The mastery of the wheelwrights about whom I wrote yesterday involves not just practical skill in working with wood but attunement to the personal and cultural background of their customers. In this way, there’s never such a thing as a ‘standard’ wheel and, indeed, not even a standard response to a particular customer. Instead, what gets made is a sensitive and appropriate response to the current moment, and to the unique intentions and life of the customer.

In other words, as well as responding to the particular domain of their craft, the wheelwright is responding to an entire context or, better said, to a world.

Standards and uniformity make absolute and vital sense in many domains. Without the USB standard, for example, connecting devices to computers would be a nightmare. Imagine also if you had to have bespoke tyres made specifically for your car every time you had a puncture.

But in dealing with human beings, what’s often called for is a sensitive response to an entire world, just as in the case of the wheelwright.


When a doctor treats your symptoms without first asking about you as a person, or about the life in which they arose…

When an HR department or manager fits you into a competency framework or grading system that takes no account of your particular you-ness that you bring, let alone the unique characteristics of your work that can never be reduced to a job title or list…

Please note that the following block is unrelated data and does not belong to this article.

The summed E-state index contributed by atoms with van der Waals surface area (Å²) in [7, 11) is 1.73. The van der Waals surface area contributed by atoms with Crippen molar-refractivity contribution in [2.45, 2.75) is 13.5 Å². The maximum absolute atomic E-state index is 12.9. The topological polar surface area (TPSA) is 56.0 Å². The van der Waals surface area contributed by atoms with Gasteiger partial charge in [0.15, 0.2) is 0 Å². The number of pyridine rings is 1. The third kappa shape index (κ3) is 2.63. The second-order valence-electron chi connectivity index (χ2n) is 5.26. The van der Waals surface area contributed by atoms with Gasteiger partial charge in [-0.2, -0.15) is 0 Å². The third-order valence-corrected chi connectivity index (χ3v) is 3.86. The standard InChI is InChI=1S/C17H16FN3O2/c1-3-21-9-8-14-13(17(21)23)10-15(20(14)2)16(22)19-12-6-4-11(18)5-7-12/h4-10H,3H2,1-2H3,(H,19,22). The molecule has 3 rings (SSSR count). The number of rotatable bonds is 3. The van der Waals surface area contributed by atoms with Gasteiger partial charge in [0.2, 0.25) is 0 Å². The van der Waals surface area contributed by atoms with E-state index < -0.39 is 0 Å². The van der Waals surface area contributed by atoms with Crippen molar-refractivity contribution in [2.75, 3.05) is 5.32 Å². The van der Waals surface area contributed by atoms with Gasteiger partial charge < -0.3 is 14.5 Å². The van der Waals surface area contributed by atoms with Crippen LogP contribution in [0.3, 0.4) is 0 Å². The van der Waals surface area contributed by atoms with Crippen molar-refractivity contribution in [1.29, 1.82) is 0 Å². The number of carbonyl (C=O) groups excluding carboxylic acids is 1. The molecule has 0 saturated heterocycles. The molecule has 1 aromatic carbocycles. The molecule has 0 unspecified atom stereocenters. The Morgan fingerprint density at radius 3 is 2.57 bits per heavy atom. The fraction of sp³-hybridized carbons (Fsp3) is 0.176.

When the person who’s coaching you uses a technique or a list of questions that they’ve used with every client so far…

When a person is replaced by an automated checkout machine that says to you in truncated English ‘Place item in bagging area’, and you’re left feeling alienated and disembodied…

In each of these cases you’re experiencing being de-worlded, or put more simply, having your human world and context ignored. And there’s also a way in which the person with whom you’re interacting – if there is one – is de-worlded too, abandoning their capacity to sense into and respond to the totality of a situation and responding in a narrow and automatic way.

Medicine and coaching, teaching and managing, parenting and friendship, therapy and leadership, legal advice and mentoring – of these require, at their best, the kind of attunement to the particular world of the other that I’m talking about here. Or, put another way, an I-You rather than an I-It relationship.

It’s a necessary capacity, all too often ignored or considered irrelevant when we pursue speed and efficiency as the only measures of work, or service, or relationship with one another.

Photo Credit: Ian McKenzie via Compfight cc


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